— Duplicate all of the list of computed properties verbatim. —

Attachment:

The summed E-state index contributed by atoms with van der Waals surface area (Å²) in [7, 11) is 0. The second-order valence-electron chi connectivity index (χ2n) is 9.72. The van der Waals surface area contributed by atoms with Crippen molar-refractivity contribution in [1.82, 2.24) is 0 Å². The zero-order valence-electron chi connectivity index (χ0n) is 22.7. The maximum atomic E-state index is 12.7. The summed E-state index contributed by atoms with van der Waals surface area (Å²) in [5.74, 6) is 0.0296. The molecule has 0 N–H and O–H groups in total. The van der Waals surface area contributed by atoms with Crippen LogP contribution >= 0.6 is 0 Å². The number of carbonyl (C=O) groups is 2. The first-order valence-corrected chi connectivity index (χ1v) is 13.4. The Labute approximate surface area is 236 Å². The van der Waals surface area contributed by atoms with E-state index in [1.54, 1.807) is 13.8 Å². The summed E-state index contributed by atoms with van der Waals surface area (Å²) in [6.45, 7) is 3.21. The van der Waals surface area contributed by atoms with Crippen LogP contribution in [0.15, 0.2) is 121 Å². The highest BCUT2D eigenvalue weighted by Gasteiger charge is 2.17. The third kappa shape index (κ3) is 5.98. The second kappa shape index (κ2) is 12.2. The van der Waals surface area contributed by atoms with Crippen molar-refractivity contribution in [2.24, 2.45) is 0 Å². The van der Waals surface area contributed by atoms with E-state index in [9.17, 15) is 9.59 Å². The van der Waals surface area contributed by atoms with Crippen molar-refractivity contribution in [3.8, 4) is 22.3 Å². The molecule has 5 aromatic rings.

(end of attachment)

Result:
The summed E-state index contributed by atoms with van der Waals surface area (Å²) in [7, 11) is 0. The second-order valence-electron chi connectivity index (χ2n) is 9.72. The van der Waals surface area contributed by atoms with Crippen molar-refractivity contribution in [1.82, 2.24) is 0 Å². The zero-order valence-electron chi connectivity index (χ0n) is 22.7. The maximum atomic E-state index is 12.7. The summed E-state index contributed by atoms with van der Waals surface area (Å²) in [5.74, 6) is 0.0296. The molecule has 0 N–H and O–H groups in total. The van der Waals surface area contributed by atoms with Crippen LogP contribution >= 0.6 is 0 Å². The number of carbonyl (C=O) groups is 2. The first-order valence-corrected chi connectivity index (χ1v) is 13.4. The Labute approximate surface area is 236 Å². The van der Waals surface area contributed by atoms with E-state index in [1.54, 1.807) is 13.8 Å². The summed E-state index contributed by atoms with van der Waals surface area (Å²) in [6.45, 7) is 3.21. The van der Waals surface area contributed by atoms with Crippen LogP contribution in [0.15, 0.2) is 121 Å². The highest BCUT2D eigenvalue weighted by Gasteiger charge is 2.17. The third kappa shape index (κ3) is 5.98. The second kappa shape index (κ2) is 12.2. The van der Waals surface area contributed by atoms with Crippen molar-refractivity contribution in [2.24, 2.45) is 0 Å². The van der Waals surface area contributed by atoms with E-state index in [9.17, 15) is 9.59 Å². The van der Waals surface area contributed by atoms with Crippen molar-refractivity contribution in [3.8, 4) is 22.3 Å². The molecule has 5 aromatic rings.